Cohana brand is high quality handmade tools made by the selective use of regional products and the best craftsmanship.
The brand name 'Cohana' is derived from the goddess Konohanasakuya-hime from Japanese mythology.
Konohanasakuya-hime is beautiful like the blooming of cherry tree blossoms,
and worshipped as a goddess of Mt. Fuji, the symbol of Japan, and symbolises prosperity.
The bright yellow color of daffodils. It is called 'daffodil yellow' in English, and 'jonquille' in French. It is said that the daffodil got its Japanese name ('suisen', literally meaning water sage) because its appearance of purity is like that of a sage.
The color of roses. In Japan, happy thoughts about good events are expressed as 'a rose-colored future.'
A blue color with a hint of green. This pale indigo dye has a green hue, and is often called 'mizuasagi'.
The color of Asiatic dayflowers. The water taken up by the flower is called 'aobana', which we have used to draw rough sketches for dyeing. In the old days, Japanese people used to call this 'tsukikusa', and used it to dye clothing.
A bright grey with a hint of blue. The English equivalent is 'sky gray'. The name of the color comes from the kimonos that fashionable young people of Kiba, Edo Fukagawa, and geishas started to wear during the Edo period. A chic color of the unique Japanese aesthetic quality, 'iki'.
As a long-established handcraft tool store with a head office in Nihonbashi,
we have been pursuing to create the best tools for the joy of all those who love handicraft.
Himeji white leather is also called Shironameshi that is good for people and the environment, tanned only with the use of ingredients provided by nature, and no chemicals. Leather tanned this way is given a beautiful white finish with a fine texture. The white leather can then be dyed with beautiful colors, and this is what sets Shironameshi Leather apart.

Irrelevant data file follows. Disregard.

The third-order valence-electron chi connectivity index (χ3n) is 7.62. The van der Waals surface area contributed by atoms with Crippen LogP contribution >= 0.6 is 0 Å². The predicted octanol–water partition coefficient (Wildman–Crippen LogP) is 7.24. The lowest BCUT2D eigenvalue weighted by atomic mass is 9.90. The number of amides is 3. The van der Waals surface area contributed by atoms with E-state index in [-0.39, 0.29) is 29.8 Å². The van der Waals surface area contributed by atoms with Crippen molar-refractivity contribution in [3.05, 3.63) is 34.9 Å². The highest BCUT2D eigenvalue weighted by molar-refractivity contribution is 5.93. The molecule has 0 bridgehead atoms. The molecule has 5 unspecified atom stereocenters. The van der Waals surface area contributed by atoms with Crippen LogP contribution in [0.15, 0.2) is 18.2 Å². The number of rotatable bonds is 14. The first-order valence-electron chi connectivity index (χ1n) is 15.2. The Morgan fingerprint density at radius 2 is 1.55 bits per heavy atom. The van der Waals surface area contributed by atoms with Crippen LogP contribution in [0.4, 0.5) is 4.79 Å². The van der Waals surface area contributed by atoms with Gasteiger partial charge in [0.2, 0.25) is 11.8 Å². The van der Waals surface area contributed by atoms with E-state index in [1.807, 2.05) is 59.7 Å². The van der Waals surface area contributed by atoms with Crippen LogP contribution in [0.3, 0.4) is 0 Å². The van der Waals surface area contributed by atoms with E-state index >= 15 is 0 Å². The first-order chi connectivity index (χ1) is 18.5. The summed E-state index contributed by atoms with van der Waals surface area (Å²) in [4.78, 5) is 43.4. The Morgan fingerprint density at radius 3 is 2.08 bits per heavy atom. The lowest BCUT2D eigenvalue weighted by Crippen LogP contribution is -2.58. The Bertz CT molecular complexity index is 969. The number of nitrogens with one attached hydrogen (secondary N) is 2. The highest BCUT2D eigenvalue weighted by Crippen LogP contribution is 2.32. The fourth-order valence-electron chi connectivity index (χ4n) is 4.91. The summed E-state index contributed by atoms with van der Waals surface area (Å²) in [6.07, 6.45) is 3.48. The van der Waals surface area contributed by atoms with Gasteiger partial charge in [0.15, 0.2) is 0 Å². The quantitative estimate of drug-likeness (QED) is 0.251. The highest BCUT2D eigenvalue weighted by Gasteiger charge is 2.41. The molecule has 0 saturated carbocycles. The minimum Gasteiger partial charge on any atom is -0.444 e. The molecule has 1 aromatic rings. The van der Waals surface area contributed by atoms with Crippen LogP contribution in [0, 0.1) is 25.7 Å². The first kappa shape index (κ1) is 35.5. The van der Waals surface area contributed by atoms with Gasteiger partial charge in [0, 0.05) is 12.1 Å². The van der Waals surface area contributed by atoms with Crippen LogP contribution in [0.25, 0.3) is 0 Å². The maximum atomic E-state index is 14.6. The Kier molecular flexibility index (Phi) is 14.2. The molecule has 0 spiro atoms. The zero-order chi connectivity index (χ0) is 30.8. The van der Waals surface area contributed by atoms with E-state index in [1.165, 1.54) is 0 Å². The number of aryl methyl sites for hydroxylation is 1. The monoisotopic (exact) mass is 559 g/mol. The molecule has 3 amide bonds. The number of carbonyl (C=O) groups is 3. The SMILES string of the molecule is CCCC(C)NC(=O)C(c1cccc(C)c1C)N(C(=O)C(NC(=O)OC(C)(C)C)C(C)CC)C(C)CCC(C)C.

These mini-scissors were created by Hasegawa Cutlery, a manufacturer of edged tools established in 1933 and located in Seki, Gifu Prefecture, Japan’s foremost cutlery-making town. You can cut with these scissors by gripping them with your fingers and pinching lightly.
Small Japanese Wooden Thread Winder from Golondrina, a small woodworking shop and craftsmanship laboratory that seems to leap from the pages of a picture book in the Suwa district of Nagano Prefecture. Each winder is carefully cut from wood, one at a time. Golondrina has a unique philosophy, and a concept of “Things That Excite.” These winders, which allow you to feel the warmth that comes from being handmade from wood, are packed with Golondrina’s ideas.
Shigaraki ware pottery with a button motif, made by Meizan Gama, a ceramics manufacturer founded in 1622 in Koka, Shiga Prefecture. Shigaraki ware is distinguished by its earthy charm, which conveys a sense of simplicity and robustness. Its profoundly fascinating look has a connection with the spirit of “wabi-sabi” (the beauty of natural imperfection), and it has produced countless masterpiece tea utensils.
A “Magewappa” (box made by bending wood) and “Embroidery Hoop” bent and made by hand one by one out of thinly-shaved Japanese cedar and hinoki cypress. The handicraft of the artisan, pliability of the wood, and perfectly straight wood grain together make for a beautiful wooden curve.